Even so it went. Of a sooth stiff was the stour, for the Barons and theirs were hardy men and of great prowess, and were three to Sir Godrick's one. But they knew that they should not have the help they looked for, for they had seen, ere the battle was joined, those taken banners, and the others had mocked them and bade them come across to serve under such and such a banner. So it was not long ere a many of them fell a-thinking: What do we to perish here, when at our backs are those so mighty castles and strengths of ours? Let us draw away little by little and get behind our walls, and there gather force again little by little. But soon they found that they would have no such leave to depart but as broken men fleeing at all adventure, for their foemen had entered too far in to them, and had cleft their array in many places. And their banners where thrown down and their captains unheeded, and at last there was no face of them against the foe; nought but heaps of huddled men, who knew not where to turn or whom to smite at: and the overthrow might be no greater, for at noon-tide there was no host left that at matins had been as great and goodly an host as ever was seen in those parts.
And now was the purpose of the King and the Porte broken, and they must sit still and do nothing; nay, have got to be well content if the Small Crafts take not the occasion to rise against them. But to say sooth these knew their own opportunity and took it, as ye shall find hereafter.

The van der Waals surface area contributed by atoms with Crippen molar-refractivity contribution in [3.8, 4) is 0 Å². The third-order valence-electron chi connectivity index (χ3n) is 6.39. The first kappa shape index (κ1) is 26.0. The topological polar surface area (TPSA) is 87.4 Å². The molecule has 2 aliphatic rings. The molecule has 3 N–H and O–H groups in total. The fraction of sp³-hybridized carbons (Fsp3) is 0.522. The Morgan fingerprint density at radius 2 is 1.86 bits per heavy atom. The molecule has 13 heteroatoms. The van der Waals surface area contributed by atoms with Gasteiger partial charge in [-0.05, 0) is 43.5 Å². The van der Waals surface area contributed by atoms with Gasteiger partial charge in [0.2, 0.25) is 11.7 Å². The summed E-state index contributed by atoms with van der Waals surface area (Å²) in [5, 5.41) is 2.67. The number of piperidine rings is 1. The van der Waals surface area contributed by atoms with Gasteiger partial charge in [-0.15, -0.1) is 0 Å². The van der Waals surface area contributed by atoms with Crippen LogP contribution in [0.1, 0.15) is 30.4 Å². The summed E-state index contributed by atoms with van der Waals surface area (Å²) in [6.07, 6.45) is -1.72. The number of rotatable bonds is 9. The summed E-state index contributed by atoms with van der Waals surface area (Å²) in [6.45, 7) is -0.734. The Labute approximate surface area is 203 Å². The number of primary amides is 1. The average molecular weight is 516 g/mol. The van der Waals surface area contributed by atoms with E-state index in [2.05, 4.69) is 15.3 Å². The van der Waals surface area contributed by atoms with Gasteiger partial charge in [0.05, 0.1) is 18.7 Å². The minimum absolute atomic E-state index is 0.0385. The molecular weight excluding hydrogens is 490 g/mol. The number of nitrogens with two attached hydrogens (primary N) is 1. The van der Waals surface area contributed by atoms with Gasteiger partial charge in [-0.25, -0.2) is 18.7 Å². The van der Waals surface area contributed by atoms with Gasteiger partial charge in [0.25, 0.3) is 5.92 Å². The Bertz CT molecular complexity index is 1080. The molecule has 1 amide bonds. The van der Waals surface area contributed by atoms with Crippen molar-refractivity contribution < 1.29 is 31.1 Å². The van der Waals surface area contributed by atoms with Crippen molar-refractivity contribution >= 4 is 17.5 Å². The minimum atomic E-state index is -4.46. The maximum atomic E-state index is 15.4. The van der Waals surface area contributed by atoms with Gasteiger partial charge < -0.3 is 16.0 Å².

That great battle was fully foughten on the first of May, and ere a half month was fully worn the Barons' League sent a herald to Longshaw praying for peace; but Sir Godrick straightway sent back answer that he would grant the Barons peace when they had delivered up all their strengths into his hands, then and not before. Such answer the herald bore back. But their proud stomachs had not yet come down so far, and they but sent back their defiance renewed: for they though that, though there were not strong enough to meet Longshaw in the field, yet they might hold their strengths in despite of it, and so dally out the time until the King and the Porte were strong enough to come to their help. Now was this put to the test; for straightway, when Sir Godrick had their answer, he rose up and led a host against the castle of the greatest of these Barons, and took it in ten days, after much loss of his men. Then went he against the next greatest and took that, with less pain. And meanwhile the Red Lad to the north, and another captain to the south, had the business of riding here and there and making nought of any gathering if they heard of the beginnings thereof. And this they did, with much labour and no little battle; but thoroughly they did it, so as Sir Godrick might carry on his sieges of the strongholds without let or hindrance, so that before the winter came he had all he wanted, and most of the Barons captive at Longshaw. As to the strongholds, into some he put his own men, and some he threw down.